I’ve reported guardedly about my Calvin readings in past years. I’m in the middle of my 2013 assignment in the Institutes, and so I should record my thoughts again if it’s going to mean anything to have a blog about my reading plan. But I still feel a need for caution. I don’t want to argue with anyone about whether Calvin (or Calvinism) is right or wrong on any certain point; my experience tells me that these arguments don’t change either person and certainly don’t edify me. So once more I’ll just stick with my personal reaction, which can’t really be contradicted. (Hmmm. Ironically, I hope to avoid conflict by being subjective rather than objective.)
I usually find Calvin’s polemical style distasteful even when I agree with his content, which is admittedly most of the time. And this year the Genevan theologian has again set my teeth on edge. This time my fingernails have come into contact with the chalkboard of this statement: “I say nothing of the fact, that [clerical benefices] are conferred on barbers, cooks, grooms, and dross of that sort.” To imitate Calvin, I won’t quibble with him about claiming to say nothing about the very fact that he indeed says something about. But must he call barbers, cooks, and grooms “dross”? I’m not entirely sure what it means to call human beings dross unless it means that they constitute an undesirable element that remains after a trial by fire, a oddment fit only to be disposed of. So I must take the opportunity to support tonsorialists, chefs, and ostlers by professing my strongly held belief that their noble vocations don’t earn them automatic relegation to the trash heap. I certainly don’t see them as occupations of any lower station than that of tax collecting, fishing, or political activism, the original callings of a few of the most prominent church officials of the New Testament era.
In spite of this awkward passage, though, I admit that I’ve found Calvin quite helpful this year. I don’t want to raise any Catholics’ hackles, either, but I have to say that I found Calvin’s critique of papal supremacy pertinent, rational, scholarly, and in some ways quite generous – not final or authoritative by any means, but definitely helpful. He points out some things unsaid in Paul’s letter to the Romans and in his letters written from Rome that could well have been said had that Apostle recognized Peter as the supreme Vicar of Christ. He raises a question I’d never thought about concerning just how long Peter could have resided in Rome if he stayed in Jerusalem for a few years after the Ascension and then served as bishop of Antioch for a period. And he makes some arguments based on early church councils, not just about their findings, but about their structure.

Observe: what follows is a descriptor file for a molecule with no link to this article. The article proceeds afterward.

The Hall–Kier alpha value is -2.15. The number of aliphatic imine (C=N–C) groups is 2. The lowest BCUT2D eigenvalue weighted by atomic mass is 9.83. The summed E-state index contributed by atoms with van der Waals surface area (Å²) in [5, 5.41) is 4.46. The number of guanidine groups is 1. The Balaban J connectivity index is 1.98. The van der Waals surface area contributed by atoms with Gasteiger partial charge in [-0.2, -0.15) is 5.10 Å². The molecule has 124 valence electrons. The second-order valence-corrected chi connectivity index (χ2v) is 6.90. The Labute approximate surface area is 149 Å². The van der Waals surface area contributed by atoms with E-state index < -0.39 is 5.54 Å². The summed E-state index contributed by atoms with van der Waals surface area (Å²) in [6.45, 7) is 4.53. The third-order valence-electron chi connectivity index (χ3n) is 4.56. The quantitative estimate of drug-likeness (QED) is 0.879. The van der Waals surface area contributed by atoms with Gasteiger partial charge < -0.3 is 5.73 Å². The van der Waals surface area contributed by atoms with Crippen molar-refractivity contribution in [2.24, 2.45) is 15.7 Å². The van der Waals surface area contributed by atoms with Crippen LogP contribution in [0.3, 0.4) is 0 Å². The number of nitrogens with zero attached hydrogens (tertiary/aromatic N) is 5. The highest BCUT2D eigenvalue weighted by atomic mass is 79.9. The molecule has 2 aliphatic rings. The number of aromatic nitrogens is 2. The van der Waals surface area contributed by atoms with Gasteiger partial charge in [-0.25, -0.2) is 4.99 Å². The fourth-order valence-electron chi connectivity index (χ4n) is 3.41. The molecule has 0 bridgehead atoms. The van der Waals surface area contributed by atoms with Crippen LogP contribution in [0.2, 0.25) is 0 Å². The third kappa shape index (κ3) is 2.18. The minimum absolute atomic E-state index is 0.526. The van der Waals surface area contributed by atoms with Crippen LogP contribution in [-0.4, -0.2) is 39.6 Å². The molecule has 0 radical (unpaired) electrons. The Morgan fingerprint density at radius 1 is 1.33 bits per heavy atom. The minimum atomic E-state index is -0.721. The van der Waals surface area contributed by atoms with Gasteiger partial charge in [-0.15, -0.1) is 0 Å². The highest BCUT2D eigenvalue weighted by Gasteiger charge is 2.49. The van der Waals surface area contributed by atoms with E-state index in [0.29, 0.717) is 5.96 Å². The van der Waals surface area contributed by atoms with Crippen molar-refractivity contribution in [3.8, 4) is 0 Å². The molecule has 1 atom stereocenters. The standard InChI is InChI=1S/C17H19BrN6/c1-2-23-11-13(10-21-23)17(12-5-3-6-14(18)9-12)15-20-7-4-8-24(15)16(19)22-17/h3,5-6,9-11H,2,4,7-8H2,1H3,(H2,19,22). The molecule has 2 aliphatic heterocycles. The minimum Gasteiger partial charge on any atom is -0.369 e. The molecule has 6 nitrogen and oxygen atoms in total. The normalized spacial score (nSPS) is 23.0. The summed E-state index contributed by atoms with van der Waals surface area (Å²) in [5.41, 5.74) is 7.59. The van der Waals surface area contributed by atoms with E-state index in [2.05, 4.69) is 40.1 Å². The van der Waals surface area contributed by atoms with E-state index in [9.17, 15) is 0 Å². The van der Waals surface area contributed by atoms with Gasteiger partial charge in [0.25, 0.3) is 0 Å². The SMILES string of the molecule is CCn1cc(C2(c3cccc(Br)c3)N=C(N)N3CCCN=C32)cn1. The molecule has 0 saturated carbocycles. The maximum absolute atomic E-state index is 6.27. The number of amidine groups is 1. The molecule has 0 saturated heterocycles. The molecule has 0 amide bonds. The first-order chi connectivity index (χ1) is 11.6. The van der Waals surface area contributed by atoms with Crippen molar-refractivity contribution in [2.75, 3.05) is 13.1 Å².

Finally, he has me reading some letters of Gregory the Great that I would not have read otherwise. I’ve learned in the last week that many Catholics interpret these letters in a way opposed to Calvin’s, and that’s interesting to me, as well. As to my interpretation, I’ll just say that early Church history suggests to me that modern-day Catholics ascribe too much to the bishop of Rome, while Protestants (almost all of them, anyway) ascribe too little.
And there I am again in a familiar place: me against the rest of Christendom, when I so desperately only want to be with all the rest of Christendom. But what can I say? Here I stand.